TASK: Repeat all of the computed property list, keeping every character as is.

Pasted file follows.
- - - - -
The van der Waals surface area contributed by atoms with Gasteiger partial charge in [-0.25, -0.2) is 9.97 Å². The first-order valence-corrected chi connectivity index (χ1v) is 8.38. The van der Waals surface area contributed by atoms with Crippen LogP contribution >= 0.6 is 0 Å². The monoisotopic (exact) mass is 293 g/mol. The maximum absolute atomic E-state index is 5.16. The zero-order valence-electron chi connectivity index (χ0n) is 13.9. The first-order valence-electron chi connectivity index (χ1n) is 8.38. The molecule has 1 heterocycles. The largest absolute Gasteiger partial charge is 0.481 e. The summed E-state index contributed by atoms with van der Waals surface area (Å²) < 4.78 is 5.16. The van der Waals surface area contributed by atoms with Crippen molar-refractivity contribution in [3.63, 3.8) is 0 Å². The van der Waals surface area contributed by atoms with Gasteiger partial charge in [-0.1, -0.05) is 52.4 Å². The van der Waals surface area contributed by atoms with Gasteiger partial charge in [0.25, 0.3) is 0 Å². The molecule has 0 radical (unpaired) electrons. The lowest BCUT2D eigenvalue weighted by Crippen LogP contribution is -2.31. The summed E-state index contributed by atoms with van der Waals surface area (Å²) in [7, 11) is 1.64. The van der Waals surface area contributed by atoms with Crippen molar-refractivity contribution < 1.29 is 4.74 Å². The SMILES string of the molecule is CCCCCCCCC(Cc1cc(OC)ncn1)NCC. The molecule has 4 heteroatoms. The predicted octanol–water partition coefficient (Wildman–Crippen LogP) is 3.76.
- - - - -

The van der Waals surface area contributed by atoms with Gasteiger partial charge in [-0.25, -0.2) is 9.97 Å². The first-order valence-corrected chi connectivity index (χ1v) is 8.38. The van der Waals surface area contributed by atoms with Crippen LogP contribution >= 0.6 is 0 Å². The monoisotopic (exact) mass is 293 g/mol. The maximum absolute atomic E-state index is 5.16. The zero-order valence-electron chi connectivity index (χ0n) is 13.9. The first-order valence-electron chi connectivity index (χ1n) is 8.38. The molecule has 1 heterocycles. The largest absolute Gasteiger partial charge is 0.481 e. The summed E-state index contributed by atoms with van der Waals surface area (Å²) < 4.78 is 5.16. The van der Waals surface area contributed by atoms with Crippen molar-refractivity contribution in [3.63, 3.8) is 0 Å². The van der Waals surface area contributed by atoms with Gasteiger partial charge in [-0.1, -0.05) is 52.4 Å². The van der Waals surface area contributed by atoms with Gasteiger partial charge in [0.25, 0.3) is 0 Å². The molecule has 0 radical (unpaired) electrons. The lowest BCUT2D eigenvalue weighted by Crippen LogP contribution is -2.31. The summed E-state index contributed by atoms with van der Waals surface area (Å²) in [7, 11) is 1.64. The van der Waals surface area contributed by atoms with Crippen molar-refractivity contribution < 1.29 is 4.74 Å². The SMILES string of the molecule is CCCCCCCCC(Cc1cc(OC)ncn1)NCC. The molecule has 4 heteroatoms. The predicted octanol–water partition coefficient (Wildman–Crippen LogP) is 3.76.